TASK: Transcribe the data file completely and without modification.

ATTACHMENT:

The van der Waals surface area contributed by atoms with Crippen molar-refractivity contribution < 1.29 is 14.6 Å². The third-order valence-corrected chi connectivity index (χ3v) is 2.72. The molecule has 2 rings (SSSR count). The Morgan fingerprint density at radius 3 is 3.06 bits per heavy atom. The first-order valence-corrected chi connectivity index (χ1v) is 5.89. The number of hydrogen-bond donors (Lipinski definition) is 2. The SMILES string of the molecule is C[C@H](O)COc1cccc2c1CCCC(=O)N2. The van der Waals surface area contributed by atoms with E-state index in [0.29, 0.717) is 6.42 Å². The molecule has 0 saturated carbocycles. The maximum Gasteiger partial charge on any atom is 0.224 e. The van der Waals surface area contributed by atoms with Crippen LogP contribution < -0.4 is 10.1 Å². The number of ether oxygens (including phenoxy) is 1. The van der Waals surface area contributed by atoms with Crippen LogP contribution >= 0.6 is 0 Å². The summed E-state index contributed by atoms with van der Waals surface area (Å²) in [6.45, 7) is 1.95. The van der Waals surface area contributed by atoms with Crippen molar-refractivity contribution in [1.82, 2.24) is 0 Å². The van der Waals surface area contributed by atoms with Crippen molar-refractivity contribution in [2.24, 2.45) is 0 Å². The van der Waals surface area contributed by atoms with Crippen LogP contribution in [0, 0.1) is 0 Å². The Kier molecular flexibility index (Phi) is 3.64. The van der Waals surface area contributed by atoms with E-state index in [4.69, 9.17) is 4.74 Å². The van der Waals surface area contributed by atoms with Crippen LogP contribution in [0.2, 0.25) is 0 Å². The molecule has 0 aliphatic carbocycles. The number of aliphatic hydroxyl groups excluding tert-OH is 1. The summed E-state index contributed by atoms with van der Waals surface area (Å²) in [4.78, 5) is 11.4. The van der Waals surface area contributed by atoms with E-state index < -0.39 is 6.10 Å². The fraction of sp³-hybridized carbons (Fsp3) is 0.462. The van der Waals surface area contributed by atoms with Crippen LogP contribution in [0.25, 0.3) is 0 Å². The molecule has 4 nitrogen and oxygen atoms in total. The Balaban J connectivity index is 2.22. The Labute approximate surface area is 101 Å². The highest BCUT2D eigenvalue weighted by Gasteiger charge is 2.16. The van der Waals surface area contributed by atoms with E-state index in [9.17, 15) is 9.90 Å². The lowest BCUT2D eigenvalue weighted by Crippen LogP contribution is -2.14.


The van der Waals surface area contributed by atoms with Crippen molar-refractivity contribution < 1.29 is 14.6 Å². The third-order valence-corrected chi connectivity index (χ3v) is 2.72. The molecule has 2 rings (SSSR count). The Morgan fingerprint density at radius 3 is 3.06 bits per heavy atom. The first-order valence-corrected chi connectivity index (χ1v) is 5.89. The number of hydrogen-bond donors (Lipinski definition) is 2. The SMILES string of the molecule is C[C@H](O)COc1cccc2c1CCCC(=O)N2. The van der Waals surface area contributed by atoms with E-state index in [0.29, 0.717) is 6.42 Å². The molecule has 0 saturated carbocycles. The maximum Gasteiger partial charge on any atom is 0.224 e. The van der Waals surface area contributed by atoms with Crippen LogP contribution < -0.4 is 10.1 Å². The number of ether oxygens (including phenoxy) is 1. The van der Waals surface area contributed by atoms with Crippen LogP contribution >= 0.6 is 0 Å². The summed E-state index contributed by atoms with van der Waals surface area (Å²) in [6.45, 7) is 1.95. The van der Waals surface area contributed by atoms with Crippen molar-refractivity contribution in [1.82, 2.24) is 0 Å². The van der Waals surface area contributed by atoms with Crippen molar-refractivity contribution in [2.24, 2.45) is 0 Å². The van der Waals surface area contributed by atoms with Crippen LogP contribution in [0, 0.1) is 0 Å². The Kier molecular flexibility index (Phi) is 3.64. The van der Waals surface area contributed by atoms with E-state index in [4.69, 9.17) is 4.74 Å². The van der Waals surface area contributed by atoms with Crippen LogP contribution in [0.2, 0.25) is 0 Å². The molecule has 0 aliphatic carbocycles. The number of aliphatic hydroxyl groups excluding tert-OH is 1. The summed E-state index contributed by atoms with van der Waals surface area (Å²) in [4.78, 5) is 11.4. The van der Waals surface area contributed by atoms with E-state index < -0.39 is 6.10 Å². The fraction of sp³-hybridized carbons (Fsp3) is 0.462. The van der Waals surface area contributed by atoms with Crippen LogP contribution in [0.25, 0.3) is 0 Å². The molecule has 4 nitrogen and oxygen atoms in total. The Balaban J connectivity index is 2.22. The Labute approximate surface area is 101 Å². The highest BCUT2D eigenvalue weighted by Gasteiger charge is 2.16. The van der Waals surface area contributed by atoms with E-state index in [9.17, 15) is 9.90 Å². The lowest BCUT2D eigenvalue weighted by Crippen LogP contribution is -2.14.